Saturday, May 24, 2014

Interview with Georgi Klissurski '14

Excerpt from my March 24 interview with Georgi Klissurski '14:
Callista Womick: We already touched on this a little bit, but have there been any times when you didn’t feel like you fit in here?
Georgi Klissurski: Well, definitely at the end of my freshman fall. Yeah, I just felt a little bit estranged from some people on my floor, and—yeah, perhaps not that I didn’t fit but that I didn’t belong.
In terms of not fitting in, I was a little bit anxious coming in, just—I was wondering how people would react to my accent and how that might turn out in terms of friends and girls or just socially, but I think I was a little bit self-conscious about it the first couple terms, maybe the entire freshman year, but for the most part, people were very nice, and it was really never a big deal. And I don’t think, like, people shied away from me or anything because of my accent.
I think—yeah, maybe freshman year or even the beginning of sophomore year, I had a couple of instances when, like, I would be talking to girls in louder spaces, and, like, they couldn’t understand what I was saying, and they would, like, kind of like, “Uh...” and go somewhere else, and I was, like, Ugh! Great, you know. But that went away, I think.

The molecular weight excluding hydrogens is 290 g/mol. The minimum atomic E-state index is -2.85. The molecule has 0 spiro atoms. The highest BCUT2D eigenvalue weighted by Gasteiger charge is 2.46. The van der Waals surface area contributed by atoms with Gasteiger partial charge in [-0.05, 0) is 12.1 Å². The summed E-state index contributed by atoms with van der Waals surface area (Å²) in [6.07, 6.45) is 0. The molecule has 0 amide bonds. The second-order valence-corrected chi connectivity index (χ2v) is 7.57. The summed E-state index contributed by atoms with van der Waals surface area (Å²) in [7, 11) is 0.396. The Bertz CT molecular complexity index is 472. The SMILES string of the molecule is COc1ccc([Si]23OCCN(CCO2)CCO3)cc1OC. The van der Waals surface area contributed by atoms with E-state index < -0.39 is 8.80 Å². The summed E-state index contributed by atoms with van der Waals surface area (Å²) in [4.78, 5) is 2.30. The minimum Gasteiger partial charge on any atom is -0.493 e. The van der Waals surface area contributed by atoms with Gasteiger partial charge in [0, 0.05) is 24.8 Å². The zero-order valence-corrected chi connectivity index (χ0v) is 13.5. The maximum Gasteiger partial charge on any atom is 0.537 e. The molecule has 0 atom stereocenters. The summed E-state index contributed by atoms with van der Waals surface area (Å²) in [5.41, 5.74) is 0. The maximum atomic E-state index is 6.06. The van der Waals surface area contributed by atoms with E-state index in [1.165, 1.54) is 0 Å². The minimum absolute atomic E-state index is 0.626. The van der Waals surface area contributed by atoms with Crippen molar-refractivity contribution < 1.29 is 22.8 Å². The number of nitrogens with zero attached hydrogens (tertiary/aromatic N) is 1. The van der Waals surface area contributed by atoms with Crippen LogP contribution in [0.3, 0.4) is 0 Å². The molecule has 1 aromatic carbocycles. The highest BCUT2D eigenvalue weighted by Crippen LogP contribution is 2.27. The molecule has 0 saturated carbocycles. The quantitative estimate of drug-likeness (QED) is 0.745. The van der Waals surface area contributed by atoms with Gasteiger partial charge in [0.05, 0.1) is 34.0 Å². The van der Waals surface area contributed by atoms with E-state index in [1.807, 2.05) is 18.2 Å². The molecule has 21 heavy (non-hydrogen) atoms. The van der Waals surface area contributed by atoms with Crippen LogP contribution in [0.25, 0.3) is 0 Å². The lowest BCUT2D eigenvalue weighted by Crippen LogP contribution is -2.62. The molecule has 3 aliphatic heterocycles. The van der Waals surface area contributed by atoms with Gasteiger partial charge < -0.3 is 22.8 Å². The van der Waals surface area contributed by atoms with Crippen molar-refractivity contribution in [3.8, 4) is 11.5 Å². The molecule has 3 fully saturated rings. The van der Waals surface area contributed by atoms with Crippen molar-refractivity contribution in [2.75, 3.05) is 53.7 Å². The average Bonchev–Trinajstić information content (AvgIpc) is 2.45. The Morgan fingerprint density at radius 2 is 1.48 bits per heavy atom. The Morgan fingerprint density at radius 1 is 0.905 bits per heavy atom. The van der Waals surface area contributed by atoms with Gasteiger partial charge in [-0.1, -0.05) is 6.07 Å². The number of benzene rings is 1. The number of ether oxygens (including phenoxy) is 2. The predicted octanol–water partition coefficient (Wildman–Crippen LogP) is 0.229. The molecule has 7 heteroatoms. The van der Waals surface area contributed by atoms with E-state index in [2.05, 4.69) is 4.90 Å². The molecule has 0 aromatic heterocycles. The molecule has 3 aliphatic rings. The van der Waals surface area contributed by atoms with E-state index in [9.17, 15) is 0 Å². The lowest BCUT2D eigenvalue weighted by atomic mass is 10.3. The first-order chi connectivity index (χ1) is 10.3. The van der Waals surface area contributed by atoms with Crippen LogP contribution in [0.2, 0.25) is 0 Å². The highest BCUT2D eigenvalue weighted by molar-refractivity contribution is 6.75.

And honestly—again, it’s one of those things where I have learned to live with it. I think it’s totally fine. I know that people recognize it right away and hear it, but when I don’t
feel self-conscious about it and I still feel confident in the way I speak and the ideas I express, I think that that makes people comfortable and willing to engage with me.
I think it’s a neat little experiment because—you know, that’s very benign. You have an accent. That’s kind of like one of my differences and one of the ways in which I’m different. But I think I still manage to, for the most part, be confident and appear confident, and people all of a sudden don’t care about my accent.
I think people who are different in other ways—racially or backgrounds, socioeconomically, whatever it may be—sometimes—and I know it’s hard, and I have no idea what they’re going through, but sometimes they feel self-conscious about it. And of course. Maybe it’s natural. I mean, they’re having hard times. They have grown up in very difficult ways, and coming to this seemingly perfect environment, they might feel intimidated. But I do believe that if you believe in yourself and you’re confident regardless of your backgrounds and maybe things that socially are accepted as different and whatever, you can thrive here.



Dartmouth Community and Dartmouth’s World is an ongoing oral history project that launched in 2012. The project’s goal is to document the changing nature of the Dartmouth community in the second half of the twentieth century with an emphasis on the concept of the insider and outsider and how those roles and perceptions change for various constituencies over time. Narrators will include members of the Dartmouth community from 1945 to the present, representing a broad spectrum of voices and perspectives.

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